BROOKLYN, New York
William Jimenez and his four children worry that they may be forced to move. They came to New York from the Dominican Republic seeking a better life three years ago. The family felt lucky when they moved into their three-bedroom apartment in East New York. But now, their landlord plans to raise the rent by $1,500.”It’s just not possible,” Jimenez said. “I’m a single father, and I work two jobs. I don’t know what I’m going to do.”
NUT GRAF -Tells you what the story is about and where it is going.
Jimenez is not alone. Rent prices in Brooklyn have been skyrocketing in recent years, making it increasingly difficult for people to afford to live in the borough. According to a recent report by StreetEasy, the median rent for a one-bedroom apartment in Brooklyn is $4,350, up 14% from 2022.
RESEARCH SUPPORT, OR EXPERT QUOTE. THIS MIGHT ALSO INCLUDE AN OPPOSING VIEW.
The latest findings from the Community Service Society of New York’s (CSS) annual Unheard Third survey highlight ongoing concerns many New York City tenants have about housing affordability rising rents and the lack of stronger protections against evictions leave tenants vulnerable. For nearly 378,000 of the city’s market rate tenants with household incomes under $50,000, rent increases could lead to eviction and potentially homelessness.
Overall, 59 percent of the city’s market-rate tenants saw their rents increase in 2022, and none saw their rents fall. That is a 37-point jump from 2021.Many factors drive the rent increases. There’s strong demand for housing in Brooklyn and a short supply of affordable rentals. New buildings with new tenants push the market higher. As a result, many people feel forced to move to more affordable neighborhoods or out of the borough altogether.
“Skyrocketing rents across the city promote instability in neighborhoods and add to the burdens already acutely felt by low-income New Yorkers struggling to make ends meet and get their financial footing in the pandemic-era economy,” David R. Jones, President and CEO of CSS said on its website.
“It’s a crisis,” said Susan Needleman, a housing advocate with the Pratt Center for Community Development. “People are being priced out of their homes, and they don’t have anywhere else to go.” The rent increases have a particularly devastating impact on low-income families like the Jimenez’s.
HUMAN BEING AFFECTED BY OR INVOLVED IN THE ISSUE
“I don’t know what I’m going to do if we have to move,” Jimenez said. “I don’t know where we’re going to go.”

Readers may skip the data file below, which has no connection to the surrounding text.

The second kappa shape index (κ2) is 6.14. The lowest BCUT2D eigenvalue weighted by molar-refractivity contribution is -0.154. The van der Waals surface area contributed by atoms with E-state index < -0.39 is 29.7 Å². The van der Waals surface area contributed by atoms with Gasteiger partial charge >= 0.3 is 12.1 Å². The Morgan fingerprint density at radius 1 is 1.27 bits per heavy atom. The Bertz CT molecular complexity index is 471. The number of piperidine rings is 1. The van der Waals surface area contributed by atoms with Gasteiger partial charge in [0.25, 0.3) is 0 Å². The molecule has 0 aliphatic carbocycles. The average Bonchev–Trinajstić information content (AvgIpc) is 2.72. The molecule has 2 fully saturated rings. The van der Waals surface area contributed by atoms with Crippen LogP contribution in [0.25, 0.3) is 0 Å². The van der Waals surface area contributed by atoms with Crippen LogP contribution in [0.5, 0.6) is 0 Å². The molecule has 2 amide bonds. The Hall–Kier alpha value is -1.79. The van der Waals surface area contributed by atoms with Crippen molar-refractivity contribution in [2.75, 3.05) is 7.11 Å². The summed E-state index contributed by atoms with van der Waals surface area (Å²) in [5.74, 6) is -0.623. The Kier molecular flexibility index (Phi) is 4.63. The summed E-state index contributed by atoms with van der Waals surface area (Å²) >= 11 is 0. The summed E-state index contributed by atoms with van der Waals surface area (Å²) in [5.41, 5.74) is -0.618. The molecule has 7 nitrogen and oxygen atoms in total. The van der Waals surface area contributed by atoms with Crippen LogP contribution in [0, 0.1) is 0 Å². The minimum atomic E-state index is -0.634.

FACTS THAT GIVE BACKGROUND AND, OR PROPOSE A SOLUTION.
The city is taking some steps to address the housing crisis. It plans to build more affordable housing units and provide rental assistance to low-income families. But the crisis is immediate for people like Jimenez and his family who want to stay in their homes.Jimenez is considering moving his family to Queens or Staten Island if he can find something cheaper, but he worries about the impact that a move would have on his children.
QUOTE FROM HUMAN BEING INVOLVED IN THE STORY
“My kids love their school and their friends,” Jimenez said. “I don’t want to change that for them. But I don’t know what else to do.”
IF IT IS AN ISSUE STORY, SET UP AND QUOTE FROM SOMEONE WHO HAS A RESPONSE.
“I understand that a $1,500 rent increase is a lot, but I need to cover my rising costs. I have made significant improvements to the property since they moved in, like new landscaping, roof, cabinets, flooring, HVAC system, appliances, and the increase is fair,” Muhammad said.
INFORMATION ABOUT AND QUOTES FROM OTHERS INVOLVED
Tenants in other buildings hope their landlords understand their reality. Maria Sanchez, a 65-year-old retiree, has lived in her two-bedroom apartment in the same building in East New York for over 30 years. But now, she faces the possibility of being forced to move because her landlord is raising the rent by $1,000. That will bring it to $3,900 a month.
“I’m on a fixed income,” said Sanchez. “I already have to be very careful with my money. I don’t know how I’m going to pay the new rent.” Sanchez has tried to find other apartments in the area but hasn’t found anything affordable. She is worried about what she will do if she is forced to move out of her home.
LOOKING TOWARD THE FUTURE IN MAGAZINE WORLD THEY OFTEN CALL THE LAST PARAGRAPH A “KICKER.”
In September 2023, Mayor Adams of New York announced a plan to address the city’s persistent housing shortage and affordability crisis. This initiative, named the “City of Yes for Housing Opportunity,” would involve significant zoning changes, the promotion of shared living spaces, encouragement of transit-oriented development, and legalization of garage conversions or other small buildings on lots with bigger buildings. The goal is to create an additional 100,000 homes over the next 15 years. But it’s not likely that the plan will become a reality before 2025.